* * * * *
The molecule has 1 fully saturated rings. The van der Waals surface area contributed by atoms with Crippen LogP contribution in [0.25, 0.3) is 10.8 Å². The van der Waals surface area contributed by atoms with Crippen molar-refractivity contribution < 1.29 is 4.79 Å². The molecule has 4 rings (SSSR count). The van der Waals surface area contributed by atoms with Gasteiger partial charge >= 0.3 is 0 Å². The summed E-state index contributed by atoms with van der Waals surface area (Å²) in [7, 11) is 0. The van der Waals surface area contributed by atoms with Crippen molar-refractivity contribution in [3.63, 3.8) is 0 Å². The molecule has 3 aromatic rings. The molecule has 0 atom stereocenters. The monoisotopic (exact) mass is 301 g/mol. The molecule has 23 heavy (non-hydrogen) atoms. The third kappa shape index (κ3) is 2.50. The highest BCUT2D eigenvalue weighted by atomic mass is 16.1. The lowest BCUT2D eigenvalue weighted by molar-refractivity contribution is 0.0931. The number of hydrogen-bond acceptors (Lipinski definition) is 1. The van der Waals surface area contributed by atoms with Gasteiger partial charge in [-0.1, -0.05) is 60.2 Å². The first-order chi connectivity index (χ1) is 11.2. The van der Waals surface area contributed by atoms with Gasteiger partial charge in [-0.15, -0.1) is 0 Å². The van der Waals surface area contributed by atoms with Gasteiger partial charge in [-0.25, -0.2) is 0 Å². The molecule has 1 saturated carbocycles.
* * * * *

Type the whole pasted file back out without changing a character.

The molecule has 1 fully saturated rings. The van der Waals surface area contributed by atoms with Crippen LogP contribution in [0.25, 0.3) is 10.8 Å². The van der Waals surface area contributed by atoms with Crippen molar-refractivity contribution < 1.29 is 4.79 Å². The molecule has 4 rings (SSSR count). The van der Waals surface area contributed by atoms with Gasteiger partial charge >= 0.3 is 0 Å². The summed E-state index contributed by atoms with van der Waals surface area (Å²) in [7, 11) is 0. The van der Waals surface area contributed by atoms with Crippen molar-refractivity contribution in [3.63, 3.8) is 0 Å². The molecule has 3 aromatic rings. The molecule has 0 atom stereocenters. The monoisotopic (exact) mass is 301 g/mol. The molecule has 23 heavy (non-hydrogen) atoms. The third kappa shape index (κ3) is 2.50. The highest BCUT2D eigenvalue weighted by atomic mass is 16.1. The lowest BCUT2D eigenvalue weighted by molar-refractivity contribution is 0.0931. The number of hydrogen-bond acceptors (Lipinski definition) is 1. The van der Waals surface area contributed by atoms with Gasteiger partial charge in [-0.1, -0.05) is 60.2 Å². The first-order chi connectivity index (χ1) is 11.2. The van der Waals surface area contributed by atoms with Gasteiger partial charge in [-0.15, -0.1) is 0 Å². The van der Waals surface area contributed by atoms with Gasteiger partial charge in [-0.25, -0.2) is 0 Å². The molecule has 1 saturated carbocycles.